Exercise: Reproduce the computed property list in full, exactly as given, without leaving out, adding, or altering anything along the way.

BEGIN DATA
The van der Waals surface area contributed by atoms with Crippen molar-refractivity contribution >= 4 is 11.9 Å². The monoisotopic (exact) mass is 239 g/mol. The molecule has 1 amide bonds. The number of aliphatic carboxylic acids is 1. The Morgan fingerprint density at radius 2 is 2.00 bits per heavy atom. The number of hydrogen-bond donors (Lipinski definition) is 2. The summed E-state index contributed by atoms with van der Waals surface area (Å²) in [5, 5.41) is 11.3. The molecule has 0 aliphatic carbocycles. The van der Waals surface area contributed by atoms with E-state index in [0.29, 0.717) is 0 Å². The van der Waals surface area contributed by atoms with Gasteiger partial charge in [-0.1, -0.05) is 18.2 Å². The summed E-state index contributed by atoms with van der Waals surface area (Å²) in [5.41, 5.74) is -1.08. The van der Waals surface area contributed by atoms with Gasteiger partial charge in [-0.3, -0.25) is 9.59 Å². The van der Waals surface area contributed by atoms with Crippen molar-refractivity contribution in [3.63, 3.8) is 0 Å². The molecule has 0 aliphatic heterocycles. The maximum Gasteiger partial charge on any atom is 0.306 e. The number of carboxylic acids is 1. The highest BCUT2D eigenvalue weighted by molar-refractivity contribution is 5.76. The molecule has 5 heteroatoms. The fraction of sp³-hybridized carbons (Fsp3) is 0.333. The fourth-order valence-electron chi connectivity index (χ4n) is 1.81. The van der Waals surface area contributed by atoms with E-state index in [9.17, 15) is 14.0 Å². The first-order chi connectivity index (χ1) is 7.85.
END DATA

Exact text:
The van der Waals surface area contributed by atoms with Crippen molar-refractivity contribution >= 4 is 11.9 Å². The monoisotopic (exact) mass is 239 g/mol. The molecule has 1 amide bonds. The number of aliphatic carboxylic acids is 1. The Morgan fingerprint density at radius 2 is 2.00 bits per heavy atom. The number of hydrogen-bond donors (Lipinski definition) is 2. The summed E-state index contributed by atoms with van der Waals surface area (Å²) in [5, 5.41) is 11.3. The molecule has 0 aliphatic carbocycles. The van der Waals surface area contributed by atoms with E-state index in [0.29, 0.717) is 0 Å². The van der Waals surface area contributed by atoms with Gasteiger partial charge in [-0.1, -0.05) is 18.2 Å². The summed E-state index contributed by atoms with van der Waals surface area (Å²) in [5.41, 5.74) is -1.08. The van der Waals surface area contributed by atoms with Gasteiger partial charge in [-0.3, -0.25) is 9.59 Å². The van der Waals surface area contributed by atoms with Crippen molar-refractivity contribution in [3.63, 3.8) is 0 Å². The molecule has 0 aliphatic heterocycles. The maximum Gasteiger partial charge on any atom is 0.306 e. The number of carboxylic acids is 1. The highest BCUT2D eigenvalue weighted by molar-refractivity contribution is 5.76. The molecule has 5 heteroatoms. The fraction of sp³-hybridized carbons (Fsp3) is 0.333. The fourth-order valence-electron chi connectivity index (χ4n) is 1.81. The van der Waals surface area contributed by atoms with E-state index in [9.17, 15) is 14.0 Å². The first-order chi connectivity index (χ1) is 7.85.